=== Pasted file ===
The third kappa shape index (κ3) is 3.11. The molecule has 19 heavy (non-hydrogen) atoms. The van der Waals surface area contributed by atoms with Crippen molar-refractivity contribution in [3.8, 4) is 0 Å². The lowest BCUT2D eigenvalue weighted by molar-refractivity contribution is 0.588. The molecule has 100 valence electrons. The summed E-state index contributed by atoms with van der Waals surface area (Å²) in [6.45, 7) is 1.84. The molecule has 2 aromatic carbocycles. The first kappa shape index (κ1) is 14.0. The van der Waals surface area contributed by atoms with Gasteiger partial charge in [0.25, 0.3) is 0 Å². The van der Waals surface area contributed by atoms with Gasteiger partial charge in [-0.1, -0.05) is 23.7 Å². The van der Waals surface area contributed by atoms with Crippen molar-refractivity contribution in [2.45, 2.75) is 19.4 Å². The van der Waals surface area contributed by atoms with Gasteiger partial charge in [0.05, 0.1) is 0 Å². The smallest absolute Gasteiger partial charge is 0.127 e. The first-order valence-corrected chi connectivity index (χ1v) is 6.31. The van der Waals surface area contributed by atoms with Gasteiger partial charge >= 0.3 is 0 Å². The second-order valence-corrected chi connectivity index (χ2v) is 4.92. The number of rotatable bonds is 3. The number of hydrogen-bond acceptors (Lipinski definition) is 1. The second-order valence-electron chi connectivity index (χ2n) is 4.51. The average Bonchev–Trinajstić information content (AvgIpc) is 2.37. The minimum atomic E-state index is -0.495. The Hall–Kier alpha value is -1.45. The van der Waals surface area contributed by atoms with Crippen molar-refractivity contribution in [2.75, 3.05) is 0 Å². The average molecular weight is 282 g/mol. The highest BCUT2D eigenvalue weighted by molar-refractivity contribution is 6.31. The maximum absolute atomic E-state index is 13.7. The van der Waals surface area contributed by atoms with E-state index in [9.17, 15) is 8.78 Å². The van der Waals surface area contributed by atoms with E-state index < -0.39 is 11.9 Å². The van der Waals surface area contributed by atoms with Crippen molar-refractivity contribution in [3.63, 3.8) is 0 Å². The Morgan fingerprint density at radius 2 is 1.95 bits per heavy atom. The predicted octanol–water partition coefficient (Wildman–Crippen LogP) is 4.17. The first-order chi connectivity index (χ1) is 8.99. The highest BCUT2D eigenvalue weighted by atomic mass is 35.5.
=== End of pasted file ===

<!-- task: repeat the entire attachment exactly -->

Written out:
The third kappa shape index (κ3) is 3.11. The molecule has 19 heavy (non-hydrogen) atoms. The van der Waals surface area contributed by atoms with Crippen molar-refractivity contribution in [3.8, 4) is 0 Å². The lowest BCUT2D eigenvalue weighted by molar-refractivity contribution is 0.588. The molecule has 100 valence electrons. The summed E-state index contributed by atoms with van der Waals surface area (Å²) in [6.45, 7) is 1.84. The molecule has 2 aromatic carbocycles. The first kappa shape index (κ1) is 14.0. The van der Waals surface area contributed by atoms with Gasteiger partial charge in [0.25, 0.3) is 0 Å². The van der Waals surface area contributed by atoms with Gasteiger partial charge in [-0.1, -0.05) is 23.7 Å². The van der Waals surface area contributed by atoms with Crippen molar-refractivity contribution in [2.45, 2.75) is 19.4 Å². The van der Waals surface area contributed by atoms with Gasteiger partial charge in [0.05, 0.1) is 0 Å². The smallest absolute Gasteiger partial charge is 0.127 e. The first-order valence-corrected chi connectivity index (χ1v) is 6.31. The van der Waals surface area contributed by atoms with Gasteiger partial charge >= 0.3 is 0 Å². The second-order valence-corrected chi connectivity index (χ2v) is 4.92. The number of rotatable bonds is 3. The number of hydrogen-bond acceptors (Lipinski definition) is 1. The second-order valence-electron chi connectivity index (χ2n) is 4.51. The average Bonchev–Trinajstić information content (AvgIpc) is 2.37. The minimum atomic E-state index is -0.495. The Hall–Kier alpha value is -1.45. The van der Waals surface area contributed by atoms with Crippen molar-refractivity contribution in [2.75, 3.05) is 0 Å². The average molecular weight is 282 g/mol. The highest BCUT2D eigenvalue weighted by molar-refractivity contribution is 6.31. The maximum absolute atomic E-state index is 13.7. The van der Waals surface area contributed by atoms with E-state index in [9.17, 15) is 8.78 Å². The van der Waals surface area contributed by atoms with E-state index < -0.39 is 11.9 Å². The van der Waals surface area contributed by atoms with Crippen molar-refractivity contribution in [3.63, 3.8) is 0 Å². The Morgan fingerprint density at radius 2 is 1.95 bits per heavy atom. The predicted octanol–water partition coefficient (Wildman–Crippen LogP) is 4.17. The first-order chi connectivity index (χ1) is 8.99. The highest BCUT2D eigenvalue weighted by atomic mass is 35.5.